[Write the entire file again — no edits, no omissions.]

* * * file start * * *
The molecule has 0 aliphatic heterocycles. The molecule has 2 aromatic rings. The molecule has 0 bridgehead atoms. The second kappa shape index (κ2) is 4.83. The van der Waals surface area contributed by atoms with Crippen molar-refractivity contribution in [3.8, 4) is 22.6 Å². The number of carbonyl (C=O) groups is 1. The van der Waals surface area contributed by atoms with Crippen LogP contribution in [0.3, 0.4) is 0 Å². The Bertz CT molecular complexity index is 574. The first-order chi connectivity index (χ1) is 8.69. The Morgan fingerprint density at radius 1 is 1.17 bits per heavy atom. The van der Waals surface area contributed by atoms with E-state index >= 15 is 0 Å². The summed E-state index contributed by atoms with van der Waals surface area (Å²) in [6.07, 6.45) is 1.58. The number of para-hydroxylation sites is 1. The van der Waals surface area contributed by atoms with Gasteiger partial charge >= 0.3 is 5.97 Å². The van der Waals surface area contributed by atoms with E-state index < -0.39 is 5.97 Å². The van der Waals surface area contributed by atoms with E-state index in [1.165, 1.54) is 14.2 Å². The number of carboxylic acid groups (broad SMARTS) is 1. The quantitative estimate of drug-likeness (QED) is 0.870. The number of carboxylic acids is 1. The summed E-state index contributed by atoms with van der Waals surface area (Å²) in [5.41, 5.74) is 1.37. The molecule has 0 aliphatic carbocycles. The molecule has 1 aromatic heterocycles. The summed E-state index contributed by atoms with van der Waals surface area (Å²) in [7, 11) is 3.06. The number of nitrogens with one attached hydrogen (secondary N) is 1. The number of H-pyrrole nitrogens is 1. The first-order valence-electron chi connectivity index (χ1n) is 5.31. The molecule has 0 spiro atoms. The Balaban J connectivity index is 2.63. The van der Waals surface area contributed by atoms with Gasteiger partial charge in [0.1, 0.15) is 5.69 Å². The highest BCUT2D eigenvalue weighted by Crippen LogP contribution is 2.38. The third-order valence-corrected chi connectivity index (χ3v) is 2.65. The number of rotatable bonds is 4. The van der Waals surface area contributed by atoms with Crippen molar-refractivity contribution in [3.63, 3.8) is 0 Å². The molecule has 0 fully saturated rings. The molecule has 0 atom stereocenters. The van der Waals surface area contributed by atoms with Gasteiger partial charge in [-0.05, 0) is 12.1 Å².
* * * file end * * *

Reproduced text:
The molecule has 0 aliphatic heterocycles. The molecule has 2 aromatic rings. The molecule has 0 bridgehead atoms. The second kappa shape index (κ2) is 4.83. The van der Waals surface area contributed by atoms with Crippen molar-refractivity contribution in [3.8, 4) is 22.6 Å². The number of carbonyl (C=O) groups is 1. The van der Waals surface area contributed by atoms with Crippen LogP contribution in [0.3, 0.4) is 0 Å². The Bertz CT molecular complexity index is 574. The first-order chi connectivity index (χ1) is 8.69. The Morgan fingerprint density at radius 1 is 1.17 bits per heavy atom. The van der Waals surface area contributed by atoms with E-state index >= 15 is 0 Å². The summed E-state index contributed by atoms with van der Waals surface area (Å²) in [6.07, 6.45) is 1.58. The number of para-hydroxylation sites is 1. The van der Waals surface area contributed by atoms with Gasteiger partial charge >= 0.3 is 5.97 Å². The van der Waals surface area contributed by atoms with E-state index < -0.39 is 5.97 Å². The van der Waals surface area contributed by atoms with E-state index in [1.165, 1.54) is 14.2 Å². The number of carboxylic acid groups (broad SMARTS) is 1. The quantitative estimate of drug-likeness (QED) is 0.870. The number of carboxylic acids is 1. The summed E-state index contributed by atoms with van der Waals surface area (Å²) in [5.41, 5.74) is 1.37. The molecule has 0 aliphatic carbocycles. The molecule has 1 aromatic heterocycles. The summed E-state index contributed by atoms with van der Waals surface area (Å²) in [7, 11) is 3.06. The number of nitrogens with one attached hydrogen (secondary N) is 1. The number of H-pyrrole nitrogens is 1. The first-order valence-electron chi connectivity index (χ1n) is 5.31. The molecule has 0 spiro atoms. The Balaban J connectivity index is 2.63. The van der Waals surface area contributed by atoms with Gasteiger partial charge in [0.1, 0.15) is 5.69 Å². The highest BCUT2D eigenvalue weighted by Crippen LogP contribution is 2.38. The third-order valence-corrected chi connectivity index (χ3v) is 2.65. The number of rotatable bonds is 4. The van der Waals surface area contributed by atoms with Crippen molar-refractivity contribution in [3.63, 3.8) is 0 Å². The molecule has 0 fully saturated rings. The molecule has 0 atom stereocenters. The van der Waals surface area contributed by atoms with Gasteiger partial charge in [-0.05, 0) is 12.1 Å².